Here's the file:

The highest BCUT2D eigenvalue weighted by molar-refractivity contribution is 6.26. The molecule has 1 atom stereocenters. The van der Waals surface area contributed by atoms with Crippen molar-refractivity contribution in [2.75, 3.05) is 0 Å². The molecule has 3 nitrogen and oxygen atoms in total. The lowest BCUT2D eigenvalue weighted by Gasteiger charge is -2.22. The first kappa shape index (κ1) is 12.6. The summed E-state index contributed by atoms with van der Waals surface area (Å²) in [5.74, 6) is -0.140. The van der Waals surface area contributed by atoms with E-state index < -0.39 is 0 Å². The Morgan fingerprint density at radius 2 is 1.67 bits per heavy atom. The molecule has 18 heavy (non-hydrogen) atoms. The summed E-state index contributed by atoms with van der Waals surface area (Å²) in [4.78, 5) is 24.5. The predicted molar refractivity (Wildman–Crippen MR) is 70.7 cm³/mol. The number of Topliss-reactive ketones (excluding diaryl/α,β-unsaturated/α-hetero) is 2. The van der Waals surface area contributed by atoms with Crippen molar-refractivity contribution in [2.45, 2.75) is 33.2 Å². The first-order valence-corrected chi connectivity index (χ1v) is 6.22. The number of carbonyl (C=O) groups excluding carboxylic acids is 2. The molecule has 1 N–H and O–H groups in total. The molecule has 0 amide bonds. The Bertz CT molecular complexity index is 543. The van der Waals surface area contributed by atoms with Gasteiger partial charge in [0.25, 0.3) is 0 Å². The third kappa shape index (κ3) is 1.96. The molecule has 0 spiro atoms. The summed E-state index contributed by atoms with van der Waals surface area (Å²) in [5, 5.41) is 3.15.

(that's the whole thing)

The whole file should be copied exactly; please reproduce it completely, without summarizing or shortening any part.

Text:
The highest BCUT2D eigenvalue weighted by molar-refractivity contribution is 6.26. The molecule has 1 atom stereocenters. The van der Waals surface area contributed by atoms with Crippen molar-refractivity contribution in [2.75, 3.05) is 0 Å². The molecule has 3 nitrogen and oxygen atoms in total. The lowest BCUT2D eigenvalue weighted by Gasteiger charge is -2.22. The first kappa shape index (κ1) is 12.6. The summed E-state index contributed by atoms with van der Waals surface area (Å²) in [5.74, 6) is -0.140. The van der Waals surface area contributed by atoms with E-state index < -0.39 is 0 Å². The Morgan fingerprint density at radius 2 is 1.67 bits per heavy atom. The molecule has 18 heavy (non-hydrogen) atoms. The summed E-state index contributed by atoms with van der Waals surface area (Å²) in [4.78, 5) is 24.5. The predicted molar refractivity (Wildman–Crippen MR) is 70.7 cm³/mol. The number of Topliss-reactive ketones (excluding diaryl/α,β-unsaturated/α-hetero) is 2. The van der Waals surface area contributed by atoms with Crippen molar-refractivity contribution in [2.45, 2.75) is 33.2 Å². The first-order valence-corrected chi connectivity index (χ1v) is 6.22. The number of carbonyl (C=O) groups excluding carboxylic acids is 2. The molecule has 1 N–H and O–H groups in total. The molecule has 0 amide bonds. The Bertz CT molecular complexity index is 543. The van der Waals surface area contributed by atoms with Gasteiger partial charge in [0.25, 0.3) is 0 Å². The third kappa shape index (κ3) is 1.96. The molecule has 0 spiro atoms. The summed E-state index contributed by atoms with van der Waals surface area (Å²) in [5, 5.41) is 3.15.